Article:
White Gold: Stories of Breast Milk Sharing

White Gold: Stories of Breast Milk Sharing

White Gold: Stories of Breast Milk Sharing

White Gold: Stories of Breast Milk Sharing


Women have shared breast milk for eons, but in White Gold, Susan Falls shows how the meanings of capitalism, technology, motherhood, and risk can be understood against the backdrop of an emerging practice in which donors and recipients of breast milk are connected through social media in the southern United States.

Drawing on her own experience as a participant, Falls describes the sharing community. She also presents narratives from donors, doulas, medical professionals, and recipients to provide a holistic ethnographic account. Situating her subject within cross-cultural comparisons of historically shifting attitudes about breast milk, Falls shows how sharing "white gold"--seen as a scarce, valuable, even mysterious substance--is a mode of enacting parenthood, gender, and political values.

Though breast milk is increasingly being commodified, Falls argues that sharing is a powerful and empowering practice. Far from uniform, participants may be like-minded about parenting but not other issues, so their acquaintanceships add new textures to the body politic. In this interdisciplinary account, White Gold shows how sharing simultaneously reproduces the capitalist values that it disrupts while encouraging community-making between strangers.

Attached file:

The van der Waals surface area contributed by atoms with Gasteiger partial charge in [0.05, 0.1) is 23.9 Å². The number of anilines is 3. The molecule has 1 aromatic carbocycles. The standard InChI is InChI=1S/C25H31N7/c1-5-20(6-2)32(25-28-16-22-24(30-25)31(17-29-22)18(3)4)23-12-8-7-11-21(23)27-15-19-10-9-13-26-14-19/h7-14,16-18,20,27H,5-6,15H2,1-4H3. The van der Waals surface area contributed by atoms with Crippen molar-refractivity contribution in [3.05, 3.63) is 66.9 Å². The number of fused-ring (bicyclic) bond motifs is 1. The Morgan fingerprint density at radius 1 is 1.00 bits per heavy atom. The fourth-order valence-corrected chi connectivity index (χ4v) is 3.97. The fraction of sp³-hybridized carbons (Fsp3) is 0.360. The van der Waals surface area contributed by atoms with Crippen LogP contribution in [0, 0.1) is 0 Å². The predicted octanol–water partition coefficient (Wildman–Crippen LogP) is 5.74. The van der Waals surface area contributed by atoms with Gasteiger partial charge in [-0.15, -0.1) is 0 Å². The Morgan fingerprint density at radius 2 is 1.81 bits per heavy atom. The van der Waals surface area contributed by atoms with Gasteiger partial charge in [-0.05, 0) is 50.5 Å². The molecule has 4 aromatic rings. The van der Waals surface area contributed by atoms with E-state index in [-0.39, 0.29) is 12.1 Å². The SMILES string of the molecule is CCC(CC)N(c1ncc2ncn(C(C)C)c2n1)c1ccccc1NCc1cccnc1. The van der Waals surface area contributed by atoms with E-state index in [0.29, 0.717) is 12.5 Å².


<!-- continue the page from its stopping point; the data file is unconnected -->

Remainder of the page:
My son has more than twenty-five siblings—milk siblings, that is. I first learned of milk siblings not by reading about kinship with my Anthropology 101 class but by attending a presentation at the 2010 Visual Research Conference. a group of young women scholars and their professor, Fadwa El Guindi, discussed various ways that people reckon kinship in Qatar. Milk siblingship—when a child receives breast milk from a woman who is not the child’s biological mother and thus enters into a kin relationship with her and her family—is practiced in many parts of the world. I was surprised and very excited to hear this.

Just a few weeks earlier, after having adopted a baby, I learned from my doula that if I was unable to breastfeed our son, I might be able to use donated breast milk. Many people around me were breastfeeding their children, and there seemed to be a general consensus that breast milk was better than formula. So I called the closest milk bank to inquire about getting some milk. To my great dismay I discovered that human milk is extremely expensive—all told, it would be almost six dollars per ounce. Since newborns consume about two to three ounces every four hours and older babies take up to six or eight ounces every six hours, the cost would be exorbitant. Unless, I thought, my insurance would pay for it. I phoned my medical provider and made an inquiry.

“Do you know if there is a generic brand of this medication?” the woman in customer service kept asking me. “No, it’s not a pharmaceutical product,” I replied. “It’s breast milk, you know, from a breast—it does not have a generic brand name. I want to order it from the WakeMed Milk Bank with a prescription from our pediatrician.” This situation was evidently one that her scripted answers to frequently asked questions did not cover. No matter how hard I tried I could not get her to under-

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